• U.S. Public Health Service (USPHS) Commissioned Corps and Army Medical Corps officers: Licensed professional counselors are the only mental health profession not allowed to work as an officer in the USPHS Commissioned Corps or Army Medical Corps despite the need for increased access to care in the military. ACA will continue working with the appropriate committees and the Department of Defense to make this career option available to counselors.

These five focus areas are just the tip of the iceberg for the work the GAPP team plans to perform on behalf of the profession this year. Please visit the ACA website for more information on other GAPP initiatives.

We also need your eyes and ears. Despite our fancy tracking systems, you must help us monitor policy in your state to make sure we do not miss anything. We need you to let us know what is going on in your state that could potentially affect the profession. It does not matter if it is positive or negative news; we need to hear from you. Together we can fight the battle to improve the profession in each state. It takes a village to make progress, and as you can see, the progress we have made was undoubtedly a group effort.

Counselors are needed

Not many people would disagree with the statement: “We need counselors.” But I do think counselors may not realize that there is more they can do to support the profession beyond their trained duties.

For example, have you ever thought about running for office or becoming a member of your state’s licensure board? Do you participate in your school board or hometown congressional town hall events? Are you registered to vote? Do you provide your expertise in state regulatory or legislative hearings?

These questions show that there are multiple ways to get involved and stay involved. I know that not all of these choices listed here are going to interest you, but I guarantee there is one action from this list that you could take advantage of, and in the process, you could make a positive difference for your profession.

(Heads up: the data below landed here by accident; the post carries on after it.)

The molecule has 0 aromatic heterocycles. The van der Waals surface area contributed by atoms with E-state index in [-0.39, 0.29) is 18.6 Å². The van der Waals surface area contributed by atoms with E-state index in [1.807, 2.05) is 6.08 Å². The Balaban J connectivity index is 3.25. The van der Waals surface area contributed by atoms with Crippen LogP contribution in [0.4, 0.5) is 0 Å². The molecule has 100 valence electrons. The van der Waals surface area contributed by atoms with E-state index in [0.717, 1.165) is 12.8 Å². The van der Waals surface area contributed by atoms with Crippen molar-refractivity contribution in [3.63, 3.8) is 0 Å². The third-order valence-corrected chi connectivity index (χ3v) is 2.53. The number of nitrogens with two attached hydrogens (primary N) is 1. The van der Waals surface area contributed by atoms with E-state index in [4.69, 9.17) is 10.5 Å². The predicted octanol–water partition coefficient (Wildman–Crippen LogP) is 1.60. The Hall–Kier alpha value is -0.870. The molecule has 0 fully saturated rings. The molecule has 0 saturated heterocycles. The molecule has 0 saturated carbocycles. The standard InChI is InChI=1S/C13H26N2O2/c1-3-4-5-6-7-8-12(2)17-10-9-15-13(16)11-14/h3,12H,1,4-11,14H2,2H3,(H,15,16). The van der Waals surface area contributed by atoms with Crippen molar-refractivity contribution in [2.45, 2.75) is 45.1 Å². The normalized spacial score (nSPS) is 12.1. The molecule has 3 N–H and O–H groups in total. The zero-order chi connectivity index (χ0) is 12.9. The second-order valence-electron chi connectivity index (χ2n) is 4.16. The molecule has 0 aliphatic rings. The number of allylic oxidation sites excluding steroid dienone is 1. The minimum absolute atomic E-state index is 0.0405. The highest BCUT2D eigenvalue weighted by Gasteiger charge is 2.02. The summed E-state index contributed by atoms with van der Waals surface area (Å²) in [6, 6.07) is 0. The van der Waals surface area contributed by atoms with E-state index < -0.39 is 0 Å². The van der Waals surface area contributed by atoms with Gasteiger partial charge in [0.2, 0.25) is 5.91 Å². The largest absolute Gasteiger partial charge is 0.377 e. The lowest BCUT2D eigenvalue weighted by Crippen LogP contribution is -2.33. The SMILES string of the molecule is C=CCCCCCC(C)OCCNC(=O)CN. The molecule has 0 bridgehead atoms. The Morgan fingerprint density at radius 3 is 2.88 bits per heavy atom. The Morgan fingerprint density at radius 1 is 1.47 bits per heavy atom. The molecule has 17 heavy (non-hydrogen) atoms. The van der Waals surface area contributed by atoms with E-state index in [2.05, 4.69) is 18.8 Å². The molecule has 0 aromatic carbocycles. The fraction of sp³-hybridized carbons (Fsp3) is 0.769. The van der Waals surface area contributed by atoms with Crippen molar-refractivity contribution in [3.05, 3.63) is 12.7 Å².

ACA has held virtual sessions on running for office in the past and continues to conduct training and support member testimony efforts in the state legislatures. If any of the previous options to get involved sparked your interest, please email the GAPP team, and we will provide you with the information that you need to start your journey.

We will continue updating you on our progress as well as on how you can help us, especially in areas where we may need additional support. To learn more, read our monthly column in Counseling Today, visit the ACA homepage for updates and check the emails from our Member Engagement team for useful information.

You can also reach out to a member of the GAPP team by emailing advocacy@counseling.org. We are here for you, we believe in your work, and we want to do whatever it takes to ensure your success. From the bottom of our ACA hearts, thank you for your past efforts and for all that you will do in the future on behalf of the counseling profession. It only takes a little extra to make a difference, so thank you for the extra you give.

Stay tuned and stay involved because there are greater things to come.

Brian D. Banks the chief government affairs and public policy officer for the American Counseling Association. Contact him at bbanks@counseling.org.